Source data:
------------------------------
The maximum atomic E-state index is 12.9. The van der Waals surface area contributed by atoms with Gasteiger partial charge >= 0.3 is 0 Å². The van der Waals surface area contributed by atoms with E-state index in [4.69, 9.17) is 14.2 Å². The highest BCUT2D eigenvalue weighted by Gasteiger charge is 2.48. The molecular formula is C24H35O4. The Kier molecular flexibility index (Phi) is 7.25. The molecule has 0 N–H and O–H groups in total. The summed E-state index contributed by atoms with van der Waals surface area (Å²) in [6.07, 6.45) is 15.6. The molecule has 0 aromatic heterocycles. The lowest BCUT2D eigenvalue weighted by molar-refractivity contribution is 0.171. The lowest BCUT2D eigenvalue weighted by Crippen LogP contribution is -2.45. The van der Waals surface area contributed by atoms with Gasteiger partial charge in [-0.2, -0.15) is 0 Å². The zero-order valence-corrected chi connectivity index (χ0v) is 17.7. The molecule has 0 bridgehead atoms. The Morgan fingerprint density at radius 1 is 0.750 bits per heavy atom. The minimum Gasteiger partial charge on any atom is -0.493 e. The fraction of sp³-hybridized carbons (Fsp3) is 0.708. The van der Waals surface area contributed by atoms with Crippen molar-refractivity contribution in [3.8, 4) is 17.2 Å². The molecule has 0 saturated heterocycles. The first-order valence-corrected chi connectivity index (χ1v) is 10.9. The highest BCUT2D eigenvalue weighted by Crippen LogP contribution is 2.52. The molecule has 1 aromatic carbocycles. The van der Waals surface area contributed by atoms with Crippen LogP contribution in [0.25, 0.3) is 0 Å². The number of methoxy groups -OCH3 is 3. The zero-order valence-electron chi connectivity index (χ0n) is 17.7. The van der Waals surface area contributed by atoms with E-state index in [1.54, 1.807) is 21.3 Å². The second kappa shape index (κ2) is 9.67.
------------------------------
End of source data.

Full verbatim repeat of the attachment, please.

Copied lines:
The maximum atomic E-state index is 12.9. The van der Waals surface area contributed by atoms with Gasteiger partial charge >= 0.3 is 0 Å². The van der Waals surface area contributed by atoms with E-state index in [4.69, 9.17) is 14.2 Å². The highest BCUT2D eigenvalue weighted by Gasteiger charge is 2.48. The molecular formula is C24H35O4. The Kier molecular flexibility index (Phi) is 7.25. The molecule has 0 N–H and O–H groups in total. The summed E-state index contributed by atoms with van der Waals surface area (Å²) in [6.07, 6.45) is 15.6. The molecule has 0 aromatic heterocycles. The lowest BCUT2D eigenvalue weighted by molar-refractivity contribution is 0.171. The lowest BCUT2D eigenvalue weighted by Crippen LogP contribution is -2.45. The van der Waals surface area contributed by atoms with Gasteiger partial charge in [-0.2, -0.15) is 0 Å². The zero-order valence-corrected chi connectivity index (χ0v) is 17.7. The molecule has 0 bridgehead atoms. The Morgan fingerprint density at radius 1 is 0.750 bits per heavy atom. The minimum Gasteiger partial charge on any atom is -0.493 e. The fraction of sp³-hybridized carbons (Fsp3) is 0.708. The van der Waals surface area contributed by atoms with Crippen molar-refractivity contribution in [3.8, 4) is 17.2 Å². The molecule has 0 saturated heterocycles. The first-order valence-corrected chi connectivity index (χ1v) is 10.9. The highest BCUT2D eigenvalue weighted by Crippen LogP contribution is 2.52. The molecule has 1 aromatic carbocycles. The van der Waals surface area contributed by atoms with Crippen LogP contribution in [0.25, 0.3) is 0 Å². The number of methoxy groups -OCH3 is 3. The zero-order valence-electron chi connectivity index (χ0n) is 17.7. The van der Waals surface area contributed by atoms with E-state index in [1.54, 1.807) is 21.3 Å². The second kappa shape index (κ2) is 9.67.